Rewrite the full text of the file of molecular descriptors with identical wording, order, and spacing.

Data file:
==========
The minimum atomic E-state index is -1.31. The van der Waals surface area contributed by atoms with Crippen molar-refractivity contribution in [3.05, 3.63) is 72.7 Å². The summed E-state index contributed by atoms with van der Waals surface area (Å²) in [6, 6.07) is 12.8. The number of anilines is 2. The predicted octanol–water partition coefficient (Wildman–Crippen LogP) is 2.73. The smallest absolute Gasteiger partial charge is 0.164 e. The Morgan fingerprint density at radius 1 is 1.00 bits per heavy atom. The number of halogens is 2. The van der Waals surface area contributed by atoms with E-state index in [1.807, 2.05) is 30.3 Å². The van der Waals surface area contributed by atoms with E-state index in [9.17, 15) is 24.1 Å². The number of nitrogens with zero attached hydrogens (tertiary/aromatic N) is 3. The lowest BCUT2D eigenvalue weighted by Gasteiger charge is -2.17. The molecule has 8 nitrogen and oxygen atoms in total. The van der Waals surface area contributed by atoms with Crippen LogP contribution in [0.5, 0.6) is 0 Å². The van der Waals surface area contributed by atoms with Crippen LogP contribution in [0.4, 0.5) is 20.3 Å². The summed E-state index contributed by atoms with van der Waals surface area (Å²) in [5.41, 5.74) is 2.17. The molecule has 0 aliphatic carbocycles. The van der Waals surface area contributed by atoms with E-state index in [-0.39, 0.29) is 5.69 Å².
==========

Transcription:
The minimum atomic E-state index is -1.31. The van der Waals surface area contributed by atoms with Crippen molar-refractivity contribution in [3.05, 3.63) is 72.7 Å². The summed E-state index contributed by atoms with van der Waals surface area (Å²) in [6, 6.07) is 12.8. The number of anilines is 2. The predicted octanol–water partition coefficient (Wildman–Crippen LogP) is 2.73. The smallest absolute Gasteiger partial charge is 0.164 e. The Morgan fingerprint density at radius 1 is 1.00 bits per heavy atom. The number of halogens is 2. The van der Waals surface area contributed by atoms with E-state index in [1.807, 2.05) is 30.3 Å². The van der Waals surface area contributed by atoms with E-state index in [9.17, 15) is 24.1 Å². The number of nitrogens with zero attached hydrogens (tertiary/aromatic N) is 3. The lowest BCUT2D eigenvalue weighted by Gasteiger charge is -2.17. The molecule has 8 nitrogen and oxygen atoms in total. The van der Waals surface area contributed by atoms with Crippen LogP contribution in [0.5, 0.6) is 0 Å². The van der Waals surface area contributed by atoms with Crippen LogP contribution in [0.4, 0.5) is 20.3 Å². The summed E-state index contributed by atoms with van der Waals surface area (Å²) in [5.41, 5.74) is 2.17. The molecule has 0 aliphatic carbocycles. The van der Waals surface area contributed by atoms with E-state index in [-0.39, 0.29) is 5.69 Å².